Although the pub’s interior has been opened out it retains most of its original wooden panelling and windows.

Charles Wells Bombardier and Eagle IPA; Courage Best and Directors; YoungsBitter, Burning Gold, London Gold and Special;and seasonal and guest ales are normally served here.On leaving the pub, cross over Chalton Street, turn left and walk down Chalton Street to

6) 10.00 pm Rocket (originally Rising Sun), 120 Euston Road, Euston, NW1 2AL.This pub is on CAMRA’s London Regional Inventory and the description is as follows: “Rebuilt 1899 by Shoebridge& Rising for Cannon Brewery of red brick with stone bands. This three-storey main building has a single storey extension at Euston Road, a granite frontage and at the top a carved plaque of the sun rising over the sea and inscribed "Rebuilt 1899". It is mainly opened-up apart from the rear right partitioned area but retains a significant number of original fittings. Originally separated by a full height screen but only the top section remains is the saloon bar at the rear right (and on a slightly lower level). This area retains its original curved bar counter and a wonderful six bay (and dumb waiter) bar back fitting, the first bay being an access for staff and the others having lovely frosted and decorated mirrors and there is a row of bevelled mirrors reaching to the ceiling. Sadly, most of the lower shelving has been lost to fridges. There is a splendid plasterwork ceiling with parts picked out in deep red, a vestibule entrance on the ceiling above which are two rising sun symbols, and the original Victorian fireplace with carved wooden tigers (?) heads at the top left and right and red glazed brick interior.The front right area has a fine vestibule entrance reaching to the ceiling with a mosaic floor and retaining some Victorian glazed panels. The bar counter here is another original one, albeit of a different style to the rear one, an original bar back fitting with intact lower shelving and above a semi-circular protruding manager’s office (now housing the glass washer) with frosted and etched panels. The bar counter continues into the front left area where it is a small three-sided one, dado panelling on the left looks modern as is the vestibule entrance.”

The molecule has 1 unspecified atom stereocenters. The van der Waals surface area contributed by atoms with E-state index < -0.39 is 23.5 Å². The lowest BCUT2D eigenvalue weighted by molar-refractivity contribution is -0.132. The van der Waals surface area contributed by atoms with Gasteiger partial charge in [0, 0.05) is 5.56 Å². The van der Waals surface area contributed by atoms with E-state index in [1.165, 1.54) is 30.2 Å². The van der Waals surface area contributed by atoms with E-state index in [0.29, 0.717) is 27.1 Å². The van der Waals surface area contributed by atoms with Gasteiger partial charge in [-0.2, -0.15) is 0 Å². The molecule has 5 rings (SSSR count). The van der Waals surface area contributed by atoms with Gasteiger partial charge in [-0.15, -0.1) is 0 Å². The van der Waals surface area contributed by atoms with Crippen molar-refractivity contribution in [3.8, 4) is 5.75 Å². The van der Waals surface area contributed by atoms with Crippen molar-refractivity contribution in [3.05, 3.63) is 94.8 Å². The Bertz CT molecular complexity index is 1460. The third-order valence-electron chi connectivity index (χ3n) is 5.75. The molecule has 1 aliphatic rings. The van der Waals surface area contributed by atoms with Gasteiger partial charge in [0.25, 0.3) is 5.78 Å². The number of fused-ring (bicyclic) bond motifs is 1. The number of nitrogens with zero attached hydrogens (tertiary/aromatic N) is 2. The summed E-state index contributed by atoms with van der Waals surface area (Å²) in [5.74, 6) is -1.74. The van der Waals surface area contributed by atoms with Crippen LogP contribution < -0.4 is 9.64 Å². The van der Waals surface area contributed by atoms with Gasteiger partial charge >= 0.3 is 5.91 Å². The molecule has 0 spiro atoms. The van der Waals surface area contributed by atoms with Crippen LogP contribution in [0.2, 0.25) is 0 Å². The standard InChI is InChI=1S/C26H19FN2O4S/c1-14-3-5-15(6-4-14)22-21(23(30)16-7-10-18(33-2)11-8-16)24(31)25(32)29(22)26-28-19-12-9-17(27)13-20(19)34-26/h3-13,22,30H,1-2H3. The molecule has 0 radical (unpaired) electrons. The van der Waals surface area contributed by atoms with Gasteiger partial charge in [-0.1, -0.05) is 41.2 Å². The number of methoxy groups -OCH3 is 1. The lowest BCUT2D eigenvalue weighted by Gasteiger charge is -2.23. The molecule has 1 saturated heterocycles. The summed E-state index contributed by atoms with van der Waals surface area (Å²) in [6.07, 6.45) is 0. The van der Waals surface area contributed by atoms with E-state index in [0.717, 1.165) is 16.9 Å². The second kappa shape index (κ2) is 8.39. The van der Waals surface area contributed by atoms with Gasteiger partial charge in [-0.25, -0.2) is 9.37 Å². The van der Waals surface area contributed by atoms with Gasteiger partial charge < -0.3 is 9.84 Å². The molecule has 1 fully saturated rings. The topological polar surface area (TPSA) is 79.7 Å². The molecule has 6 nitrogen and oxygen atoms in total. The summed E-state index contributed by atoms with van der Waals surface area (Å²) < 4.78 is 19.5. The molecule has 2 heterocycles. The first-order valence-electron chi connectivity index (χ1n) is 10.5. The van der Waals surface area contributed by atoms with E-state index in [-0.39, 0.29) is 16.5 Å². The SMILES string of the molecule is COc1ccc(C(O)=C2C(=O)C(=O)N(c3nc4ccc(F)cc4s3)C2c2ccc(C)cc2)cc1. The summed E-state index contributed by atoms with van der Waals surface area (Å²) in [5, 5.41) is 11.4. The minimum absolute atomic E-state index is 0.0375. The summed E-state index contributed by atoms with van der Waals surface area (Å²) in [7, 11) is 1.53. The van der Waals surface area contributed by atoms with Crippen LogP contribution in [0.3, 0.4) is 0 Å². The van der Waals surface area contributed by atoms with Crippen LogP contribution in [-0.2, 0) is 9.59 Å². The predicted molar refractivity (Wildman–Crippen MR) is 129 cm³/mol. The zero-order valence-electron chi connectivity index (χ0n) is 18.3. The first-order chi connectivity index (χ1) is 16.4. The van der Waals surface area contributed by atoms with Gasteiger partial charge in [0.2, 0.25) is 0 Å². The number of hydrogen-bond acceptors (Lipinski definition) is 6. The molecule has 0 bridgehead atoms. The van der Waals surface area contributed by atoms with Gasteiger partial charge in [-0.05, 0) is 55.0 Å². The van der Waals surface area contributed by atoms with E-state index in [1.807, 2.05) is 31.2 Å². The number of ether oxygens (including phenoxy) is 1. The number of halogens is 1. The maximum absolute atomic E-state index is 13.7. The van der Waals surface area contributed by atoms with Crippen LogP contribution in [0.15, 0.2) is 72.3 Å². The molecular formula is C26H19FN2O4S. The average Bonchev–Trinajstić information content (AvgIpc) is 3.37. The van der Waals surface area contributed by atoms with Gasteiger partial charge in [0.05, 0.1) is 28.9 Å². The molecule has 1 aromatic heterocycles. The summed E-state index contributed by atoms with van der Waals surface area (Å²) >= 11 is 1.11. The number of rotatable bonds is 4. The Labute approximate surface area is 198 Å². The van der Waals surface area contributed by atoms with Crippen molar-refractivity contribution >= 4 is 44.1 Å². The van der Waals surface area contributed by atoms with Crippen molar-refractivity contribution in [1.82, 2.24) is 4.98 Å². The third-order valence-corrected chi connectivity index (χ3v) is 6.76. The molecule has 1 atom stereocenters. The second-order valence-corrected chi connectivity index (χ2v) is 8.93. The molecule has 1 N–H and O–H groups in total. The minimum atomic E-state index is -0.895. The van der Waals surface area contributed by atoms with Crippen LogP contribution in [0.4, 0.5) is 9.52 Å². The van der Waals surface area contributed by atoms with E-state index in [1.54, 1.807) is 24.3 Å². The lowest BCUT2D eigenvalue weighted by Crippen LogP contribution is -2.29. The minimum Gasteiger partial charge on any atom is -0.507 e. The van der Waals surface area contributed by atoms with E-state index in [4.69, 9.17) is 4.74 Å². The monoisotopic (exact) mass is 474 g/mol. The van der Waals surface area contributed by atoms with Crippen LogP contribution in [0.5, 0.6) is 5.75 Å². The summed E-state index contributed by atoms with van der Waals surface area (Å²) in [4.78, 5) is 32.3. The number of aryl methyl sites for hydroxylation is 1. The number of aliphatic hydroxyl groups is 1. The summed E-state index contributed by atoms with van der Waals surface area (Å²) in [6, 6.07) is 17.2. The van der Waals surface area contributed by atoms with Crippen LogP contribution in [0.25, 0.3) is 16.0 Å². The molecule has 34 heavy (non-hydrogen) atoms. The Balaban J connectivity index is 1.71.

The pub is also a grade II listed building and the listing description is as follows: “Public house. 1899. ByShoebridge& Rising. For Cannon Brewery. Red brick with stone bands and dressings and steeply pitched slate roofs. Main building, 3 storeys and attic, 1 window, corner turret and 2 window return to Charlton Road; set back from Euston Road with single storey extension of 1 bay, splayed corner and 4 bay return filling forecourt. Granite public house frontage with pilasters with enriched capitals and banded shafts supporting fascia with projecting cornice and blocking course. 3 round arched entrances (1 on corner & 2 on return); windows with large round-arched light and small panes in spandrels. Main building with square-headed 2-light sashes flanked by pilasters and with enriched aprons. Egg and dart main cornice at 3rd floor level. Attic storey in large Flemish gables; west gable with windows in round-arched recesses and segmental topped enrichment; south gable with carved plaque of the sun rising over the sea and inscribed "Rebuilt 1899". Corner turret with enriched panels and ornamented lead dome with finial. INTERIOR: retains original office and bar screen.”

Black Sheep Bitter; Fullers London Pride; Greene King IPA; Harviestoun Bitter and Twisted; and Sharps Doom Bar are usually served here.